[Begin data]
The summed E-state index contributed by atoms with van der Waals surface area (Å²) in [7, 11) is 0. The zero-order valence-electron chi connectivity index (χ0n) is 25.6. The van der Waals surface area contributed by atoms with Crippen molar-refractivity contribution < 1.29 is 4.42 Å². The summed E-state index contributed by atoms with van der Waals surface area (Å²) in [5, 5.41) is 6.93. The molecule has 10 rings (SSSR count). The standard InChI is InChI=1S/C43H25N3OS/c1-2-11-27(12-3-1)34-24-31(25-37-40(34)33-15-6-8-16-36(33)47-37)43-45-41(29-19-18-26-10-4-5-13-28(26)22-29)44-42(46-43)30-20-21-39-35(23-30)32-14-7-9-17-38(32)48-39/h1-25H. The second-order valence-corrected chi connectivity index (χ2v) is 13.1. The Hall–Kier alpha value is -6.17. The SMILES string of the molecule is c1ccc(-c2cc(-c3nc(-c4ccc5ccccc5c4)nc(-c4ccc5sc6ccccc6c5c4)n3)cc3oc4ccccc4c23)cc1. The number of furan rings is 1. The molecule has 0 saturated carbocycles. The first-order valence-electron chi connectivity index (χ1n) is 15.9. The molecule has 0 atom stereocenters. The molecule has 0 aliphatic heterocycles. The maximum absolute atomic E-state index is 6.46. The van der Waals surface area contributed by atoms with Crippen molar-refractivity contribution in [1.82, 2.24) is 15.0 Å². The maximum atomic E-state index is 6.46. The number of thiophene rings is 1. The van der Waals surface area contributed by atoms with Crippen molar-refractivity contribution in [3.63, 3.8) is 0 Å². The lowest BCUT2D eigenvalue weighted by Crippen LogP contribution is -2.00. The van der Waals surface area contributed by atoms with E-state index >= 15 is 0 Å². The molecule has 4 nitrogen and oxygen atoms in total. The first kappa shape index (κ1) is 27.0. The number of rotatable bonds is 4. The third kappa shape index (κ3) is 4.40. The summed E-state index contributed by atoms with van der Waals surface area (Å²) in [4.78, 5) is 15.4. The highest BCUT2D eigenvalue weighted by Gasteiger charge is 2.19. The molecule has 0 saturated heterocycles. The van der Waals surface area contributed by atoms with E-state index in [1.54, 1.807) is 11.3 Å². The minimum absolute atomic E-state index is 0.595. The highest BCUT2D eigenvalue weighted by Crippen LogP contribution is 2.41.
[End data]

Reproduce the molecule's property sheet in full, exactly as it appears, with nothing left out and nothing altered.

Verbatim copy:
The summed E-state index contributed by atoms with van der Waals surface area (Å²) in [7, 11) is 0. The zero-order valence-electron chi connectivity index (χ0n) is 25.6. The van der Waals surface area contributed by atoms with Crippen molar-refractivity contribution < 1.29 is 4.42 Å². The summed E-state index contributed by atoms with van der Waals surface area (Å²) in [5, 5.41) is 6.93. The molecule has 10 rings (SSSR count). The standard InChI is InChI=1S/C43H25N3OS/c1-2-11-27(12-3-1)34-24-31(25-37-40(34)33-15-6-8-16-36(33)47-37)43-45-41(29-19-18-26-10-4-5-13-28(26)22-29)44-42(46-43)30-20-21-39-35(23-30)32-14-7-9-17-38(32)48-39/h1-25H. The second-order valence-corrected chi connectivity index (χ2v) is 13.1. The Hall–Kier alpha value is -6.17. The SMILES string of the molecule is c1ccc(-c2cc(-c3nc(-c4ccc5ccccc5c4)nc(-c4ccc5sc6ccccc6c5c4)n3)cc3oc4ccccc4c23)cc1. The number of furan rings is 1. The molecule has 0 saturated carbocycles. The first-order valence-electron chi connectivity index (χ1n) is 15.9. The molecule has 0 atom stereocenters. The molecule has 0 aliphatic heterocycles. The maximum absolute atomic E-state index is 6.46. The van der Waals surface area contributed by atoms with Crippen molar-refractivity contribution in [1.82, 2.24) is 15.0 Å². The maximum atomic E-state index is 6.46. The number of thiophene rings is 1. The van der Waals surface area contributed by atoms with Crippen molar-refractivity contribution in [3.63, 3.8) is 0 Å². The lowest BCUT2D eigenvalue weighted by Crippen LogP contribution is -2.00. The van der Waals surface area contributed by atoms with E-state index >= 15 is 0 Å². The molecule has 4 nitrogen and oxygen atoms in total. The first kappa shape index (κ1) is 27.0. The number of rotatable bonds is 4. The third kappa shape index (κ3) is 4.40. The summed E-state index contributed by atoms with van der Waals surface area (Å²) in [4.78, 5) is 15.4. The highest BCUT2D eigenvalue weighted by Gasteiger charge is 2.19. The molecule has 0 saturated heterocycles. The van der Waals surface area contributed by atoms with E-state index in [1.54, 1.807) is 11.3 Å². The minimum absolute atomic E-state index is 0.595. The highest BCUT2D eigenvalue weighted by Crippen LogP contribution is 2.41.